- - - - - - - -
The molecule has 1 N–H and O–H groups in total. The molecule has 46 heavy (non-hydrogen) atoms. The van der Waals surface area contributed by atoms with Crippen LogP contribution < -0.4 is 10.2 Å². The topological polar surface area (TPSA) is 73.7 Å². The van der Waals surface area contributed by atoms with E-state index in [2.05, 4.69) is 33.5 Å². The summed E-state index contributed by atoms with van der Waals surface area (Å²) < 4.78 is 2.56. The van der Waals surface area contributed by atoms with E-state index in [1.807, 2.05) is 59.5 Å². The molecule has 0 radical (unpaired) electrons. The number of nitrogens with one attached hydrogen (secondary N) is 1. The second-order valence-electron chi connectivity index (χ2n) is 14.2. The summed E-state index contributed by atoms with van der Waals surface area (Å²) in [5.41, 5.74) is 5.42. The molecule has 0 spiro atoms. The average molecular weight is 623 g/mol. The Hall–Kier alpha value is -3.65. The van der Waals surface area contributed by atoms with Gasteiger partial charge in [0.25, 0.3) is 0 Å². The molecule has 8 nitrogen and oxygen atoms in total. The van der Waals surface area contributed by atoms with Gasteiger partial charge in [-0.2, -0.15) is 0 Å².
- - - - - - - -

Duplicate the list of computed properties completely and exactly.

The molecule has 1 N–H and O–H groups in total. The molecule has 46 heavy (non-hydrogen) atoms. The van der Waals surface area contributed by atoms with Crippen LogP contribution < -0.4 is 10.2 Å². The topological polar surface area (TPSA) is 73.7 Å². The van der Waals surface area contributed by atoms with E-state index in [2.05, 4.69) is 33.5 Å². The summed E-state index contributed by atoms with van der Waals surface area (Å²) < 4.78 is 2.56. The van der Waals surface area contributed by atoms with E-state index in [1.807, 2.05) is 59.5 Å². The molecule has 0 radical (unpaired) electrons. The number of nitrogens with one attached hydrogen (secondary N) is 1. The second-order valence-electron chi connectivity index (χ2n) is 14.2. The summed E-state index contributed by atoms with van der Waals surface area (Å²) in [5.41, 5.74) is 5.42. The molecule has 0 spiro atoms. The average molecular weight is 623 g/mol. The Hall–Kier alpha value is -3.65. The van der Waals surface area contributed by atoms with Gasteiger partial charge in [0.25, 0.3) is 0 Å². The molecule has 8 nitrogen and oxygen atoms in total. The van der Waals surface area contributed by atoms with Gasteiger partial charge in [-0.2, -0.15) is 0 Å².